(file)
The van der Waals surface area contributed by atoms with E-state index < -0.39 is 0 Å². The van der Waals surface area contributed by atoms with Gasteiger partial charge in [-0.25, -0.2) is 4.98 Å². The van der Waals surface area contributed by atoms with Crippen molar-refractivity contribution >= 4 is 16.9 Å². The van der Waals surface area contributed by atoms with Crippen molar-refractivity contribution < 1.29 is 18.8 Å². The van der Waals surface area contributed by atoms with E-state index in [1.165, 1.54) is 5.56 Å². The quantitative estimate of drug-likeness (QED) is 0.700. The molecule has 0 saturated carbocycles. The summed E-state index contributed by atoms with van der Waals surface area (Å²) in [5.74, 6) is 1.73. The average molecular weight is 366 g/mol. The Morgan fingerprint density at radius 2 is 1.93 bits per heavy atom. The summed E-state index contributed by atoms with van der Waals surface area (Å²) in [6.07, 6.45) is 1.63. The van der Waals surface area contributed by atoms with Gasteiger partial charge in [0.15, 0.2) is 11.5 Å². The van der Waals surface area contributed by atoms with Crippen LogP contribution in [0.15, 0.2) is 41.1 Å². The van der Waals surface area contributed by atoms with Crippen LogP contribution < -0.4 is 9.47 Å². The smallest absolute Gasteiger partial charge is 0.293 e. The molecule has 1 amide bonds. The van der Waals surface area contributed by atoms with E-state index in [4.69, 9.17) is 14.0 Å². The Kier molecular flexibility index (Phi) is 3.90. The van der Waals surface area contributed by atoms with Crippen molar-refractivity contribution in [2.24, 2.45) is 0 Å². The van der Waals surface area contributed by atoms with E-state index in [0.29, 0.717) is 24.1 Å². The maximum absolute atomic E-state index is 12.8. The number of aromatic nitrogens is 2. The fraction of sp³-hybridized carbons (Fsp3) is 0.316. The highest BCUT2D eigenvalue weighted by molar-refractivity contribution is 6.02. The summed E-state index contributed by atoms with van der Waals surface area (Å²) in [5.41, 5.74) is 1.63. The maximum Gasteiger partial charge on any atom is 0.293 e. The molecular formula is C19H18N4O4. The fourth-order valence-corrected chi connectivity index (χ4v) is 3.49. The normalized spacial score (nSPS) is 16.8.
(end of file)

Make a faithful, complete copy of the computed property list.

The van der Waals surface area contributed by atoms with E-state index < -0.39 is 0 Å². The van der Waals surface area contributed by atoms with Gasteiger partial charge in [-0.25, -0.2) is 4.98 Å². The van der Waals surface area contributed by atoms with Crippen molar-refractivity contribution >= 4 is 16.9 Å². The van der Waals surface area contributed by atoms with Crippen molar-refractivity contribution < 1.29 is 18.8 Å². The van der Waals surface area contributed by atoms with E-state index in [1.165, 1.54) is 5.56 Å². The quantitative estimate of drug-likeness (QED) is 0.700. The molecule has 0 saturated carbocycles. The summed E-state index contributed by atoms with van der Waals surface area (Å²) in [5.74, 6) is 1.73. The average molecular weight is 366 g/mol. The Morgan fingerprint density at radius 2 is 1.93 bits per heavy atom. The summed E-state index contributed by atoms with van der Waals surface area (Å²) in [6.07, 6.45) is 1.63. The van der Waals surface area contributed by atoms with Gasteiger partial charge in [0.15, 0.2) is 11.5 Å². The van der Waals surface area contributed by atoms with Crippen LogP contribution in [0.15, 0.2) is 41.1 Å². The van der Waals surface area contributed by atoms with Crippen LogP contribution < -0.4 is 9.47 Å². The smallest absolute Gasteiger partial charge is 0.293 e. The molecule has 1 amide bonds. The van der Waals surface area contributed by atoms with E-state index in [4.69, 9.17) is 14.0 Å². The Kier molecular flexibility index (Phi) is 3.90. The van der Waals surface area contributed by atoms with Crippen molar-refractivity contribution in [2.24, 2.45) is 0 Å². The van der Waals surface area contributed by atoms with E-state index in [0.29, 0.717) is 24.1 Å². The maximum absolute atomic E-state index is 12.8. The number of aromatic nitrogens is 2. The fraction of sp³-hybridized carbons (Fsp3) is 0.316. The highest BCUT2D eigenvalue weighted by molar-refractivity contribution is 6.02. The summed E-state index contributed by atoms with van der Waals surface area (Å²) in [5.41, 5.74) is 1.63. The maximum Gasteiger partial charge on any atom is 0.293 e. The molecular formula is C19H18N4O4. The fourth-order valence-corrected chi connectivity index (χ4v) is 3.49. The normalized spacial score (nSPS) is 16.8.